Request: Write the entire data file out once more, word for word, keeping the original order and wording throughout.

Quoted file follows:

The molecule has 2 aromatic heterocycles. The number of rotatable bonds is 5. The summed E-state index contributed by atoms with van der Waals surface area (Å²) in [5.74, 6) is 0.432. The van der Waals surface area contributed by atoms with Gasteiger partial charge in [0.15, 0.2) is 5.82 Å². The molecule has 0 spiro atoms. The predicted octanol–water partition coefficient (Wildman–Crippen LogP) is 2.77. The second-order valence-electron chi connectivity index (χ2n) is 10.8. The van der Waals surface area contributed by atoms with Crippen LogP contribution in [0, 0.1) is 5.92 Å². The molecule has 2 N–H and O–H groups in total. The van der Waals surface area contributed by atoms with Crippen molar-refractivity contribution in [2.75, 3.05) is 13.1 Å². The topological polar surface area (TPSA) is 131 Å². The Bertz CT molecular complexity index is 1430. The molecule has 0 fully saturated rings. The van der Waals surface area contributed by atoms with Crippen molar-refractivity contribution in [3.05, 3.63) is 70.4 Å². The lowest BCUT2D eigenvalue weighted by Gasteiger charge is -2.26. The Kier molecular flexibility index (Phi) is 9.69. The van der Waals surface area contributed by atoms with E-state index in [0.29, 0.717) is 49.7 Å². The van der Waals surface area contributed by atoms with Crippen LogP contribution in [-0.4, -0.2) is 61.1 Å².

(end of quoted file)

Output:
The molecule has 2 aromatic heterocycles. The number of rotatable bonds is 5. The summed E-state index contributed by atoms with van der Waals surface area (Å²) in [5.74, 6) is 0.432. The van der Waals surface area contributed by atoms with Gasteiger partial charge in [0.15, 0.2) is 5.82 Å². The molecule has 0 spiro atoms. The predicted octanol–water partition coefficient (Wildman–Crippen LogP) is 2.77. The second-order valence-electron chi connectivity index (χ2n) is 10.8. The van der Waals surface area contributed by atoms with Crippen LogP contribution in [0, 0.1) is 5.92 Å². The molecule has 2 N–H and O–H groups in total. The van der Waals surface area contributed by atoms with Crippen molar-refractivity contribution in [2.75, 3.05) is 13.1 Å². The topological polar surface area (TPSA) is 131 Å². The Bertz CT molecular complexity index is 1430. The molecule has 0 fully saturated rings. The van der Waals surface area contributed by atoms with Crippen molar-refractivity contribution in [3.05, 3.63) is 70.4 Å². The lowest BCUT2D eigenvalue weighted by Gasteiger charge is -2.26. The Kier molecular flexibility index (Phi) is 9.69. The van der Waals surface area contributed by atoms with E-state index in [0.29, 0.717) is 49.7 Å². The van der Waals surface area contributed by atoms with Crippen LogP contribution in [-0.4, -0.2) is 61.1 Å².